NGOs Slam Performance of National Human Rights Commission
By Yen Saning 25 September 2014
RANGOON — Burmese civil society groups on Thursday published a damning review of the performance of the Myanmar National Human Rights Commission (MNHRC), saying that it had not successfully investigated “any case submitted to it” since it was formed by President Thein Sein in 2011.
The report, titled “Burma: All the President’s Men,” also slammed a law passed in March that will enable the commission’s future work, saying that it fails to guarantee that commission members are selected by an independent body.
“One of the biggest flaws is the lack of independence that the selection committee has. Too many of its members are either government or government-affiliated, while the provision of civil society involvement excludes large parts of Burma’s civil society,” said the report, written by the Burma Partnership and Equality Myanmar.
Aung Myo Min, executive director of Equality Myanmar, told a press conference in Rangoon on Thursday that the commission lacks financial independence because it is funded by the President’s Office, adding that commission members can be dismissed on order of the president or union parliament speaker.
On the day of the launch of the report, the President’s Office announced that it had replaced several members of the commission, but its chairman remains unchanged.
Aung Myo Min said civil society groups had not been properly consulted on the new law concerning the rights commission, or on the new appointments of commission members that were announced Thursday. He added that this lack of transparency and consultation exemplified the shortcomings of the commission.
Soon after taking office in 2011, Thein Sein’s reformist government issued an executive order for the creation of a national human rights commission. The creation of the commission was immediately met with criticism as it was not approved by Parliament, while the commission lacked a legislative text with a clearly defined broad mandate and its operations are not based on universal human rights standards.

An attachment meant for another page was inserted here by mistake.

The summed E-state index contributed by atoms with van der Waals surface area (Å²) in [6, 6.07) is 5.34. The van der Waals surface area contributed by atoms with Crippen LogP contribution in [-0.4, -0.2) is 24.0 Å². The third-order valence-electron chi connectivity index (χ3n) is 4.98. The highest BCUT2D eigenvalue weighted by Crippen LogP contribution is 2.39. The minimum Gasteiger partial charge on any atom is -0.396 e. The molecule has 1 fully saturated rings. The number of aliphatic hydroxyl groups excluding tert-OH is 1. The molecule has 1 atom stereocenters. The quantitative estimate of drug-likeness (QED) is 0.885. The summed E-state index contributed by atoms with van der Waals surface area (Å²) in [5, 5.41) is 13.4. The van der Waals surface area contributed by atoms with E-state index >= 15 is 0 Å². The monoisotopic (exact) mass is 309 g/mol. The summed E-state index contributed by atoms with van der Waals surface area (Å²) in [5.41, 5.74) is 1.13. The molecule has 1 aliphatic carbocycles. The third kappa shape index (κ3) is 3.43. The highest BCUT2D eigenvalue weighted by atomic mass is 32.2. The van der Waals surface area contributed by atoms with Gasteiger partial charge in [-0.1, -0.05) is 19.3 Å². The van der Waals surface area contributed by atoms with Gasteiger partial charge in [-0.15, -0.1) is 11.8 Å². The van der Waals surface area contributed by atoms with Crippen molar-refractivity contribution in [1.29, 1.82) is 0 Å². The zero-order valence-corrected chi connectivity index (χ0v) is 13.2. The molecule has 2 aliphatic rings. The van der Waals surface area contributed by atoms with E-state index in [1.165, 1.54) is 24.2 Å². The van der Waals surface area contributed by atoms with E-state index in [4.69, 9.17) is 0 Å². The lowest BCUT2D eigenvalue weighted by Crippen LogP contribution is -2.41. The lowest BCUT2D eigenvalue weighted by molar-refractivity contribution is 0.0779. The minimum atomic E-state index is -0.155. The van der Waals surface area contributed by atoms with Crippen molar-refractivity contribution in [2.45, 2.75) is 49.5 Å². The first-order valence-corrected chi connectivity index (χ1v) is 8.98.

Thein Sein appointed commission chairman Win Mra, who was the ambassador to the United Nations for Burma’s military regime from 1994 to 2001, where he consistently denied the occurrence of gross rights violations.
The report said the commission had failed to seriously address thousands of complaints of human rights violations it had received, while it had publicly declined to investigate abuses in war-torn Kachin State and Arakan State, which has been wracked by inter-communal violence between Rohingya Muslims and Arakanese Buddhists.
“In the two areas of most concern, in Arakan and Kachin State, the MNHRC has done almost nothing. The chairman explicitly stated that they cannot investigate abuses in active conflict zones, thus ruling out Kachin State and the ongoing atrocities there,” the report said.
“[W]hile in Arakan State, despite credible evidence in the hands of the UN and corroborated by Medicins Sans Frontieries, [the commission] claims to have found no evidence of the massacre of Duu Char Yar Tan village, in which over 40 Rohingya were killed with police involvement.”
The Burma Partnership and Equality Myanmar said the country’s human rights situation remained dire and had seen little improvement in recent years, while new types of rights abuses, such as land-grabbing, are rapidly rising.
The NGOs faulted the government for failing to set up a truly independent national human rights commission in cooperation with civil society groups, and said the government was ignoring the public’s demand for justice after decades of military rule.
“To date, the [commission] has still not successfully investigated and taken effective action on any case submitted to it,” the report said.
“We want to know in how many cases it has taken action. How many [rights-abusing] people have they taken action against? How have the grievances of the public been solved in cooperation with concerned ministries?” asked Aung Myo Min of Equality Myanmar.
“The MNHRC has failed to address or handle abuses, and the government has failed to urge [the commission] to solve the issues. As Burma Partnership, we are very disappointed with the MNHRC,” said Khin Ohmar, coordinator of Burma Partnership.